The Indian Air Force will deploy American Apache multi-role helicopters near Pakistan’s border, as the first four of 22 Boeing AH-64E Apache Guardian attack helicopters are set to arrive on 27 July, defence sources told Sputnik.
The formal induction of the AH-64E (I) Apache Guardian in the upcoming month of August will allow for the circumnavigation of low-altitude obstacles - trees and hills - for stealth purposes any time of the day.
This induction will take place at Pathankot airbase, located just 145 km from the border. It is to be the first line of defence against any attack from Pakistan.
Apache Attack Helicopter Deal ::
India had signed the $1.15 billion contract for the procurement of Apache attack helicopters with America’s Boeing on 28 September 2015.
The contract stipulated the delivery of the first consignment between July 2019 and September 2019 and the remaining part of the total shipment between December 2019 and March 2020.
India signed a Letter of Offer and Acceptance (LoA) with the US government for the supply of additional US-controlled items, including aeroplane engines, missiles, radars, etc.
Last year, the US government had also approved the sale of six Apache helicopters complete with weapons systems and support equipment worth $930 million to the Indian military.
The Indian Army will deploy the six additional helicopters to the rugged Himalayan terrain along the China border.
Factors Behind Deploying Apache Near Pakistan’s Border ::
The decision to deploy the first consignment in Pathankot airbase was taken on the backdrop of ongoing tensions with Pakistan since February of this year. Following the Pulwama terror attack in the Indian state of Jammu and Kashmir on 14 February, the India Air Force launched airstrikes on 26 February on alleged terror camps in Pakistan’s Balakot area. The Pakistan Air Force countered the defensive resulting in a dogfight.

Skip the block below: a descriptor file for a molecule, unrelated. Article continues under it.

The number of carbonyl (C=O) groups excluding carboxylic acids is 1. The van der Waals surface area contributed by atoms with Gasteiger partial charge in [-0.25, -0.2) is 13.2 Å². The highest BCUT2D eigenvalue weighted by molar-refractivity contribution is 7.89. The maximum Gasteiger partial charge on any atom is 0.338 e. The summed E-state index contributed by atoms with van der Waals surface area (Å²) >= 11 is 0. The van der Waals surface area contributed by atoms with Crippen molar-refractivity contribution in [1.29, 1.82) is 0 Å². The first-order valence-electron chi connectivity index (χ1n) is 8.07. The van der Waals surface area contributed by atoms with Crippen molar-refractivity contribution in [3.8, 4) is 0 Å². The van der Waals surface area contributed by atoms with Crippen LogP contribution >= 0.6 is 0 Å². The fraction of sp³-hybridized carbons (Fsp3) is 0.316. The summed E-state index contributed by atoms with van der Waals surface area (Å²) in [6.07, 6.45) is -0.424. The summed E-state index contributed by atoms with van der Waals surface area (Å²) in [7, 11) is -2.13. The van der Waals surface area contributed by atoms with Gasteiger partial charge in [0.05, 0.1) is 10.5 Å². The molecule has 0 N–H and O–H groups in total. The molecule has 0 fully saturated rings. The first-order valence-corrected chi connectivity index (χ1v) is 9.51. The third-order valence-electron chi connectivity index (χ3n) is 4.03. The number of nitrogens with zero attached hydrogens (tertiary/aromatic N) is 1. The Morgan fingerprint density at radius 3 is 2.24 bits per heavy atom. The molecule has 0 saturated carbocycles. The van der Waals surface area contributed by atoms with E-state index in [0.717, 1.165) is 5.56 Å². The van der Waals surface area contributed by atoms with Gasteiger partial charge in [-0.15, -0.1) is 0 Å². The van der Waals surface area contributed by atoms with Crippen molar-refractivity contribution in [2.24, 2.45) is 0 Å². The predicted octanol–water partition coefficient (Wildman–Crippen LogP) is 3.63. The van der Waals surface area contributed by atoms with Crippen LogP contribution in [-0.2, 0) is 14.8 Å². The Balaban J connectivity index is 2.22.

India and Pakistan have been exchanging fire since Saturday on the border, leaving at least one person dead on either side of the border. The ongoing month has witnessed incidents of cross-border exchanges of fire between the two neighbouring countries off and on.
Earlier this month, Pakistan’s civil aviation regulator had expressed serious concerns over India’s frontline fighter jets stationed at forwarding air bases in “more than the expected numbers during peacetime”.
The American made helicopters feature two high-performance turboshaft engines and a maximum cruise speed of 284 kilometres per hour. The Apache can carry a maximum of 16 Hellfire missiles giving it unprecedented lethality.
The Indian defence ministry claimed the addition of AH-64 E (I) helicopter would significantly improve capabilities in mountainous terrain. The aircraft can carry out precision attacks at standoff ranges and operate in hostile airspace with threats from the ground.
“The ability of these helicopters, to transmit and receive battlefield images to and from the weapon systems through data networking makes it a lethal acquisition. These attack helicopters will provide a significant edge in any future joint operations in support of land forces,” the Indian defence ministry claimed.
From September this year, the Indian Air Force will start to receive multi-role twin-engine Rafale fighter jets from France, with the first consignment set to deploy at Ambala by May 2020 providing “strategic deterrence and requisite capabilities and a technological edge” to the forces.
Earlier this month, Indian Air Force Vice Chief Air Marshal R.K.S. Bhadauria maintained that once the Su-30MKI and the Rafale start operating together, “losses would be much more to Pakistan in case of 27 February-type of operation”.
“We would have larger weapons, and we would have better weapons. The attrition that we will inflict would be very, very high,” the Vice Chief Air Marshal added.